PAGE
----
Measuring mining rig electricity use isn’t difficult. And, it something we’re regularly doing. As we’ve gone from a single cryptocurrency mining rig to many, we’ve tried more than a few tools to report back how many watts we’re consuming.

There’s three basic types we’ve toyed with:

  • Electrician-type clamp-on meters
  • In-line electricity meters/monitors
  • Internet connected electricity monitors

Why we measure mining rig electricity consumption

There are many reasons why we measure how much electricity our mining rigs consume. First, we pay for our electricity. Many miners do not, and likely have little concern over how many watts their mining rig or rigs are pulling. Second, we are doing this as a business. After computer components and rent electricity is the biggest cost we incur. We want to be accurate about our mining ROI, and can only do that if we know how much power we’re using. Finally, we can offset our tax liability by deducting our electricity expenses.

Electrician clamp-on meters

Clamp-on Electric Meter

Clamp-on Electric Meter

Clamp-on meters were new to us when we started mining cryptocurrency. These would be better named if they were called clamp-around meters as they need-not touch the wires they are measuring. This type of meter has a stand-out point of difference: you can quickly move from mining rig to mining rig without unplugging and replugging anything in.

While the flexibility of moving from rig-to-rig without having to stop mining is a huge bonus, clamp-on meters have shortcomings, too. They lack the ability to monitor electricity usage over time. And, if you remotely monitor your mining activity, you won’t be getting any updates or cycling power to one of your rigs.

UEi Test Instruments DL369 Digital Clamp-On Meter

The DL369 is the most expensive single-product we have tried at right around $70. However, when considering the other solutions below that may have you buying two or more of them, this might not be that expensive after all.

In-line electricity meters/monitors

Kill-a-Watt P3

The in-line Kill-a-Watt P3

When we only had a single mining rig we used a Kill-a-Watt type electricity monitor. They’re pretty straightforward. You plug the in-line meter into the socket and then plug the mining rig into it. As far as functionality goes, they do provide more information than most clamp-on meters, offering anticipated electricity use over different time periods.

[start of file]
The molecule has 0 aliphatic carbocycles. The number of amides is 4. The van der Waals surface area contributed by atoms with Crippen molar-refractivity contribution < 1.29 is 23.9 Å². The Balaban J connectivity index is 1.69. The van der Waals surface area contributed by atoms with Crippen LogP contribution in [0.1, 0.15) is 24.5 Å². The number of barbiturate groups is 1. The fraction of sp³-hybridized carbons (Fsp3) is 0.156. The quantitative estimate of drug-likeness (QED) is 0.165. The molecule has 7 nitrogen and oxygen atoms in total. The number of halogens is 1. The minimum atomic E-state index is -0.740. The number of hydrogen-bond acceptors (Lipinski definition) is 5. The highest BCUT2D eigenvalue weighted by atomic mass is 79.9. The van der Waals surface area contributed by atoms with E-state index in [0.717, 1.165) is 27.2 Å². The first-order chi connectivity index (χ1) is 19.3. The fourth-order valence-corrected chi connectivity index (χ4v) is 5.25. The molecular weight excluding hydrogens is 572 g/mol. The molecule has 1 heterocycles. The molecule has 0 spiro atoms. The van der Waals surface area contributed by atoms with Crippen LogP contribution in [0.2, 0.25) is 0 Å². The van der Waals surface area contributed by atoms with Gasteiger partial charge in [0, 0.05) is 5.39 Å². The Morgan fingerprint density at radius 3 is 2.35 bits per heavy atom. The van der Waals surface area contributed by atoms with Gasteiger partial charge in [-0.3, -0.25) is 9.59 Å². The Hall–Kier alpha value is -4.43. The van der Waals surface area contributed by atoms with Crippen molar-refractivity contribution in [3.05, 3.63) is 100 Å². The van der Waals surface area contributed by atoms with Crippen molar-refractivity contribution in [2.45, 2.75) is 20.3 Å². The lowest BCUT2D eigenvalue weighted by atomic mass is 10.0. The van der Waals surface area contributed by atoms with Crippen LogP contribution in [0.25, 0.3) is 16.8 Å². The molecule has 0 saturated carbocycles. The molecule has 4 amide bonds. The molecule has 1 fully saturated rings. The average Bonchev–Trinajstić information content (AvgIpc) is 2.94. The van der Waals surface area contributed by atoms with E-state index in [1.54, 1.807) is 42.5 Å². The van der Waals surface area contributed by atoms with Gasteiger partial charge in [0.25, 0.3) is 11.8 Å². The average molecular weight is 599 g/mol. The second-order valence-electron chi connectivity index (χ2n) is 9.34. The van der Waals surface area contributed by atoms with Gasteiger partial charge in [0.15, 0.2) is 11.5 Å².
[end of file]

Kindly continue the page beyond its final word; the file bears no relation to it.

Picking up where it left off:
What’s the tradeoff? If you want to move an in-line power meter from one mining rig to another, you’ll need to interrupt mining on not only one, but both miners.

P3 P4400 Kill A Watt Electricity Usage Monitor

Most in-line usage monitors provide usage estimates for a day and month. The P3 P4400 will calculate power usage and cost by the day, week, month and even year. There is a more expensive model by Kill A Watt, but it doesn’t provide anything that makes it worth more than the sub-$20 P3.

If you have one or two mining rigs and don’t need remote reboot or monitoring, this is the best value out there.

Internet-connected electricity monitors

Bekin Wemo Insight Smart Plug

Bekin Wemo Insight Smart Plug

Smart plugs are the only choice if you need remote monitoring. Find a good solution and you’ll not only get monitoring, but the ability to reboot remotely. This helps if your miner hangs or freezes and you’re not physically near it. At work and your mining rig locks up? No problem, grab your phone and reboot the rig. Historically, there’s been a catch, however. Smart plugs have historically been somewhat buggy. Luckily, we were introduced to a smart plug that is dependable, inexpensive, has great reporting capabilities and will perform remote reboots.

Wemo Insight Smart Plug

Wemo’s Insight Smart Plug does everything you’d expect an in-line meter to do and then some. When we read the feature list we thought the price would be a barrier, but it’s not. Each Smart Plug current costs right around $35. Considering what it is capable of, it’s a great deal if your cryptocurrency mining operation is anywhere from one to dozens of mining rigs. Final bonus: the Wemo Insight Smart Plug doesn’t require purchasing a hub. The smartphone app is all you need to control it. Belkin says the device is rated to 15A (1800 watts).

IMPORTANT: Be sure to purchase the NEW version, not the legacy version of the Wemo Insight Smart Plug.

One aspect of the Insight Smart Plug we do not have experience with is integration. The manufacturer boasts Alexa, IFTT and Google Assistant compatibility. From reading reviews, these integrations are most users’ source of frustration.

Unless you’re running a large-scale cryptocurrency mining farm, Wemo’s Insight Smart Plug is likely your best all-around solution. But, it could be overkill for your specific needs.

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